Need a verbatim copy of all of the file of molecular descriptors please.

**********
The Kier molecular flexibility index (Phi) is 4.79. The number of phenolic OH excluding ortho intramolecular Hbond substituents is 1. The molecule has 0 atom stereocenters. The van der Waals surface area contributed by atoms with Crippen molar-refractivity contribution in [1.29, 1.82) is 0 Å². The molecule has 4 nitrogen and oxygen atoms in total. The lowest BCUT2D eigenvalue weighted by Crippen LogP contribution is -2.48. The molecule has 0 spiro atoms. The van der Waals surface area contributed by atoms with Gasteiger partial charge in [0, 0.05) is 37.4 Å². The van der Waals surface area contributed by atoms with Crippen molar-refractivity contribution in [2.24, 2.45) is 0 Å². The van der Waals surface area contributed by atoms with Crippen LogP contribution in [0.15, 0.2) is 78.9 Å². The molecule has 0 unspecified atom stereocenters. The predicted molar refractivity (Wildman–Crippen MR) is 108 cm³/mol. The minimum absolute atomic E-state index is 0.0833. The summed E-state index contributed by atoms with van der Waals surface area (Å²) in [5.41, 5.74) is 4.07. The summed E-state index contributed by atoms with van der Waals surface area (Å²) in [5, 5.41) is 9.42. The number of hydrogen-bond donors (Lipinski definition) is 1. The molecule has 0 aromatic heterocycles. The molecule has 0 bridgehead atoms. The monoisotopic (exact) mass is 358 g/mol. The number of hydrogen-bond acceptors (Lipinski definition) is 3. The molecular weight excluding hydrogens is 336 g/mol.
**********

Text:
The Kier molecular flexibility index (Phi) is 4.79. The number of phenolic OH excluding ortho intramolecular Hbond substituents is 1. The molecule has 0 atom stereocenters. The van der Waals surface area contributed by atoms with Crippen molar-refractivity contribution in [1.29, 1.82) is 0 Å². The molecule has 4 nitrogen and oxygen atoms in total. The lowest BCUT2D eigenvalue weighted by Crippen LogP contribution is -2.48. The molecule has 0 spiro atoms. The van der Waals surface area contributed by atoms with Gasteiger partial charge in [0, 0.05) is 37.4 Å². The van der Waals surface area contributed by atoms with Crippen molar-refractivity contribution in [2.24, 2.45) is 0 Å². The van der Waals surface area contributed by atoms with Crippen LogP contribution in [0.15, 0.2) is 78.9 Å². The molecule has 0 unspecified atom stereocenters. The predicted molar refractivity (Wildman–Crippen MR) is 108 cm³/mol. The minimum absolute atomic E-state index is 0.0833. The summed E-state index contributed by atoms with van der Waals surface area (Å²) in [5.41, 5.74) is 4.07. The summed E-state index contributed by atoms with van der Waals surface area (Å²) in [5, 5.41) is 9.42. The number of hydrogen-bond donors (Lipinski definition) is 1. The molecule has 0 aromatic heterocycles. The molecule has 0 bridgehead atoms. The monoisotopic (exact) mass is 358 g/mol. The number of hydrogen-bond acceptors (Lipinski definition) is 3. The molecular weight excluding hydrogens is 336 g/mol.